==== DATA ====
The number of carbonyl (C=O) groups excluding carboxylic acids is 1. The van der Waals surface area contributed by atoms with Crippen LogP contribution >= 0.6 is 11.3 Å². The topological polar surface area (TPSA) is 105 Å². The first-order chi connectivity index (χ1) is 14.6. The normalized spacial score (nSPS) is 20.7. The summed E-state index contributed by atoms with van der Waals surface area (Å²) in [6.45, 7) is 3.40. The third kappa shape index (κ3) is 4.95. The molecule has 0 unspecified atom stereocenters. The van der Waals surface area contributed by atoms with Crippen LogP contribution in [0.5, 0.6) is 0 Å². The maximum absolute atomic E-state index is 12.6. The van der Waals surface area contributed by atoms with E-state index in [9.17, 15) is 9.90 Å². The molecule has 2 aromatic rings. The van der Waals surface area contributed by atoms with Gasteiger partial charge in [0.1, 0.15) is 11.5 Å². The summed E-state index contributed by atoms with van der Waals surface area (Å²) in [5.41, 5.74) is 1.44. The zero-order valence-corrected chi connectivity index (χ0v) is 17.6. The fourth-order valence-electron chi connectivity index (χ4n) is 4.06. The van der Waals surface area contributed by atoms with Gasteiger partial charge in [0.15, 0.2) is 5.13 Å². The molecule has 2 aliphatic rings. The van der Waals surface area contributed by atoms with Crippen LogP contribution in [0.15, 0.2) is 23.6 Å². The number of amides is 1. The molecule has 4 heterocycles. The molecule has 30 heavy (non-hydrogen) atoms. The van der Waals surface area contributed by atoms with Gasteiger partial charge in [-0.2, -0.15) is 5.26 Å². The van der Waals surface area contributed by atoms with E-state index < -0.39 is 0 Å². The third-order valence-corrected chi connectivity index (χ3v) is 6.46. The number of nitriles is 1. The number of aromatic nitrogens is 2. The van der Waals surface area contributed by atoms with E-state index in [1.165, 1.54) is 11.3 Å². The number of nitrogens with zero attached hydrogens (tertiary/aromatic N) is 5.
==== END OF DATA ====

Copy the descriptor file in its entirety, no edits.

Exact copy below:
The number of carbonyl (C=O) groups excluding carboxylic acids is 1. The van der Waals surface area contributed by atoms with Crippen LogP contribution >= 0.6 is 11.3 Å². The topological polar surface area (TPSA) is 105 Å². The first-order chi connectivity index (χ1) is 14.6. The normalized spacial score (nSPS) is 20.7. The summed E-state index contributed by atoms with van der Waals surface area (Å²) in [6.45, 7) is 3.40. The third kappa shape index (κ3) is 4.95. The molecule has 0 unspecified atom stereocenters. The van der Waals surface area contributed by atoms with Crippen LogP contribution in [0.5, 0.6) is 0 Å². The maximum absolute atomic E-state index is 12.6. The van der Waals surface area contributed by atoms with E-state index in [9.17, 15) is 9.90 Å². The molecule has 2 aromatic rings. The van der Waals surface area contributed by atoms with Gasteiger partial charge in [0.1, 0.15) is 11.5 Å². The summed E-state index contributed by atoms with van der Waals surface area (Å²) in [5.41, 5.74) is 1.44. The zero-order valence-corrected chi connectivity index (χ0v) is 17.6. The fourth-order valence-electron chi connectivity index (χ4n) is 4.06. The van der Waals surface area contributed by atoms with Gasteiger partial charge in [0.15, 0.2) is 5.13 Å². The molecule has 2 aliphatic rings. The van der Waals surface area contributed by atoms with Crippen LogP contribution in [0.15, 0.2) is 23.6 Å². The number of amides is 1. The molecule has 4 heterocycles. The molecule has 30 heavy (non-hydrogen) atoms. The van der Waals surface area contributed by atoms with Gasteiger partial charge in [-0.2, -0.15) is 5.26 Å². The van der Waals surface area contributed by atoms with E-state index < -0.39 is 0 Å². The third-order valence-corrected chi connectivity index (χ3v) is 6.46. The number of nitriles is 1. The number of aromatic nitrogens is 2. The van der Waals surface area contributed by atoms with E-state index in [1.165, 1.54) is 11.3 Å². The number of nitrogens with zero attached hydrogens (tertiary/aromatic N) is 5.